Co-dependency is a behavioural addiction in which the co-dependent compulsively engages with, and is pre-occupied with a relationship, which is one sided, emotionally destructive and often abusive in nature. When one or more members of the family are particularly needy and attention seeking (perhaps addicts in active addiction, or mentally ill individuals), the co-dependent member of the family will sacrifice their own needs in order to care for the needy person. The co-dependent is unable to develop an adequate sense of self and finds it difficult to acknowledge his or her needs. This pattern is usually repeated in later relationships and the co-dependent will often unconsciously choose a needy partner – one who is perceived to need rescuing, often from drug or alcohol addiction.
Although they have good intentions, helping others allows the co-dependent to feel better about themself. This creates further problems as they enable the needy partner’s often dysfunctional behaviour. Co-dependents are likely to develop a martyr role and often a feel deep-seated anger and resentment towards the very same people that they are attempting to help. A cycle of compulsive behaviour begins in an attempt to feel better, and the co-dependent makes further self-defeating attempts to help the needy person in order to make themselves feel better. Co-dependents may resort to other kinds of addictive behaviour, like alcohol abuse or over eating in an attempt to reduce their anxiety. Co-dependency can create havoc in relationships and can split families in half, putting everyone in the family at risk.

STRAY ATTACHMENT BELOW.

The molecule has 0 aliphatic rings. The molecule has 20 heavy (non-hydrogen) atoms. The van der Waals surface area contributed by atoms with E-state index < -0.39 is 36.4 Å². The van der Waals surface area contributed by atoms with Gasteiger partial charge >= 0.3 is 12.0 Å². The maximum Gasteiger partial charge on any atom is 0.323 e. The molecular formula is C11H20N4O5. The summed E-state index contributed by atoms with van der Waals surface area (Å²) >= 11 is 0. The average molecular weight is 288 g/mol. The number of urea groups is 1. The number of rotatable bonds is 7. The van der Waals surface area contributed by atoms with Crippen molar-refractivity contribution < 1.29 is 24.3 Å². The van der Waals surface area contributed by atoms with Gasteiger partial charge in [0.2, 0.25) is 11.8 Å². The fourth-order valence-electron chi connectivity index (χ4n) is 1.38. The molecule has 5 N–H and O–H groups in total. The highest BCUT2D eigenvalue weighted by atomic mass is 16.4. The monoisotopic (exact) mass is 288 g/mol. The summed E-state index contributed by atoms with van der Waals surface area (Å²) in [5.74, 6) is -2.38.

Co-dependency can be identified by:
- Continued investment of self-esteem in the ability to control both themselves and others in the face of serious adverse consequences.
- Assumption of responsibility for meeting others' needs to the exclusion of acknowledging their own.
- Anxiety and boundary distortions around intimacy and separation.
- Enmeshment in relationships with personality disordered, chemically dependent, other co-dependent, and/or impulse disordered individuals.
- Three or more of the following:
- Excessive reliance on denial
- Constriction of emotions (with or without dramatic outbursts)
- Hyper vigilance
- Substance Abuse
- Has been (or is) the victim of recurrent physical or sexual abuse
- Stress related medical illnesses
- Has remained in a primary relationship with an active substance abuser
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